There remains the separate antecedent issue of procedural default. "Procedural default for failure to comply with a state procedural requirement bars habeas review only when the state court rendering the judgment clearly and expressly states that its judgment rests on a state procedural bar." Galdamez, 394 F.3d at 77 (internal quotation marks omitted). Here, the Appellate Division simply stated that "Defendant's pro se claims are without merit." Toliver, 958 N.Y.S.2d at 96. The Court of Appeals denied leave to appeal without decision, but that does not change the result: "Where there has been one reasoned state judgment rejecting a federal claim, later unexplained orders upholding that judgment or rejecting the same claim rest upon the same ground." Ylst v. Nunnemaker, 501 U.S. 797, 803 (1991). Under such circumstances, courts "will presume that no procedural default has been invoked by a subsequent unexplained order that leaves the judgment or its consequences in place." Id.; see also Sellan v. Kuhlman, 261 F.3d 303, 311-12 (2d Cir. 2001) (finding that an adjudication "on the merits" does not require the state court to explain its decision).

Neither appellate court made reference to any procedural bars as a reason to affirm the trial court or to deny leave to appeal; rather, the Appellate Division specifically found the claims to be "without merit." Therefore, there is no procedural default preventing the Court from addressing Petitioner's claims on their merits.

2. The Appellate Court's Determination of Petitioner's Claims Was Neither Contrary to Nor an Unreasonable Application of Federal Law

Construing the Petition broadly due to Petitioner's pro se status, the Court identifies eighteen grounds for relief that can be grouped into twelve categories:

(i) Challenges under the Fourth and Fifth Amendments to his 2009 arrest and to the use of statements obtained pursuant to this arrest (Grounds One, Seventeen, and Eighteen);
(ii) An Ex Post Facto Clause challenge to his sentence (Ground Two);
(iii) A Due Process Clause challenge to the admission of certain documentary evidence and the exclusion of certain allegedly exculpatory evidence (Grounds Three, Four, and Six);
(iv) A Sixth Amendment ineffective assistance of counsel claim (Ground Five);
(v) A Due Process Clause challenge to the sufficiency of the evidence (Grounds Seven, Thirteen, and Fourteen);

(vi) A Due Process Clause challenge to being made to appear in prison attire at trial (Ground Eight);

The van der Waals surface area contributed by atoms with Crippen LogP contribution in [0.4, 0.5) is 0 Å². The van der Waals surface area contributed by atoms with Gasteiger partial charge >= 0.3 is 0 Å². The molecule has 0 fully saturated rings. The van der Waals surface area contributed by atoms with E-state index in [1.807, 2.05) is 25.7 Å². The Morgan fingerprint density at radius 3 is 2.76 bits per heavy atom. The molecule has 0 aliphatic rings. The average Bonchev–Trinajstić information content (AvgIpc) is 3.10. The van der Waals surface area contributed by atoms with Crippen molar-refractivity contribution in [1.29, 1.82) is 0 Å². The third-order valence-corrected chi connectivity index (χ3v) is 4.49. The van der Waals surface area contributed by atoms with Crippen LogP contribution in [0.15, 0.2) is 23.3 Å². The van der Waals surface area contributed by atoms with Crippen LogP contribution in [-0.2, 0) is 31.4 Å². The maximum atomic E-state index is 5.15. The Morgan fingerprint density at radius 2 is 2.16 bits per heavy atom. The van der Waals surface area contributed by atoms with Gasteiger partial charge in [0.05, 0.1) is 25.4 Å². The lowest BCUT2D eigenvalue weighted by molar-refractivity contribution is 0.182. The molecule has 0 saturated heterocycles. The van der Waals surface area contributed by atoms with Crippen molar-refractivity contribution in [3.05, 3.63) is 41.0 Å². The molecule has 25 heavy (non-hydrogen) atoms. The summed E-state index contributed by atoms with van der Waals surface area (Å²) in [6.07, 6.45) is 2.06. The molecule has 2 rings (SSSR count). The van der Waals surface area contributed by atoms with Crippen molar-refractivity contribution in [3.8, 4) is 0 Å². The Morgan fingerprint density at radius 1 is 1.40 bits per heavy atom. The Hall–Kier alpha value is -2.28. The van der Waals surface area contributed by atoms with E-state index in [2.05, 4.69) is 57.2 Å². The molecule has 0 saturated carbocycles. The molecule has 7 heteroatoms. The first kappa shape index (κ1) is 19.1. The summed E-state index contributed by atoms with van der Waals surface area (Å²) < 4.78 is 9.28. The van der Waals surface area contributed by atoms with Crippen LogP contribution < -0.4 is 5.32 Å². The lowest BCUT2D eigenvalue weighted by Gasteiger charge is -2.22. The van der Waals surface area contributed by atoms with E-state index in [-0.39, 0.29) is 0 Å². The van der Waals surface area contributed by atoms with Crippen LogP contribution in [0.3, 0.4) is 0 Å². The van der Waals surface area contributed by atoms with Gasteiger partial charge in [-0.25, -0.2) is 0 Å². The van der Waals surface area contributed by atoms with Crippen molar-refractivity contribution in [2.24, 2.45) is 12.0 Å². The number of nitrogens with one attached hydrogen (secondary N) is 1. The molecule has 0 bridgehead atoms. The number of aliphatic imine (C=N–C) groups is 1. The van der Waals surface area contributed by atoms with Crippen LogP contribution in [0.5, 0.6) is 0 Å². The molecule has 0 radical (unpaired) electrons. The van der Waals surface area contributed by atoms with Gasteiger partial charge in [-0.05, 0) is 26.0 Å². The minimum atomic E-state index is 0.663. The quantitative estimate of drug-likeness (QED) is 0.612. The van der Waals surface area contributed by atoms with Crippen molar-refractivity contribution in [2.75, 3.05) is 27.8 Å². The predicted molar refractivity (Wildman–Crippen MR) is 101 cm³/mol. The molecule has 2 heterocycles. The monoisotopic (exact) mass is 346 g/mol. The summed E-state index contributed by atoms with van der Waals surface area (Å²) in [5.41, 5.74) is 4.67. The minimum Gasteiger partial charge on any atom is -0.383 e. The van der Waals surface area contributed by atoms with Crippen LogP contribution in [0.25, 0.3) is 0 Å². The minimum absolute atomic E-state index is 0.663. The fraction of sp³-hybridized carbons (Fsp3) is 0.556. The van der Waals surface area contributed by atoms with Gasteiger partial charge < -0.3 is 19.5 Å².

(vii) An Equal Protection Clause challenge to the selection of the jury under Batson v. Kentucky, 476 U.S. 79 (1986) (Ground Nine);

(viii) A Confrontation Clause challenge and a Due Process Clause challenge to Petitioner's absence from certain court proceedings (Ground Ten);
(ix) A Due Process Clause challenge to a prosecutor's statement in summation (Ground Eleven);
(x) A Due Process Clause and Sixth Amendment challenge arising from Petitioner's inability to review redacted documents prior to their submission to the jury (Ground Twelve);
(xi) A Due Process Clause challenge to the trial court's charge to the jury (Ground Fifteen); and
(xii) A Due Process Clause challenge to Petitioner's inability to make a full record for appellate review (Ground Sixteen).

The Court considers these claims in turn, and finds each to be inadequate to merit relief.

a. Petitioner's Fourth and Fifth Amendment Claims Are Barred from Review or Without Merit

Petitioner asserts three interrelated claims concerning his arrest: that he was arrested without probable cause (Ground One); that the trial court erred by not holding a probable cause hearing with regard to this arrest (Ground Seventeen); and that the court impermissibly admitted statements made in connection with this arrest (Ground Eighteen). None succeeds.

Petitioner's first claim, that his arrest was without probable cause and that evidence resulting from it should have been suppressed, is barred by Stone v. Powell, 428 U.S. 465 (1976). The Supreme Court has held that "where the State has provided an opportunity for full and fair litigation of a Fourth Amendment claim, the Constitution does not require that a state prisoner be granted federal habeas corpus relief on the ground that evidence obtained in an unconstitutional search or seizure was introduced at his trial." Id. at 480-82; accord Young v. Conway, 698 F.3d 69, 85 (2d Cir. 2012). Stone 's bar against review of Fourth Amendment claims is equally applicable to claims for arrest without probable cause. See Bowman v. Racette, No. 12 Civ. 4153 (LTS)(SN), 2015 WL 1787130, at *19 (S.D.N.Y. Apr. 20, 2015); Carter v. Wooghter, No. 10 Civ. 2143 (ER), 2015 WL 1516667, at *6 (S.D.N.Y. Apr. 3, 2015).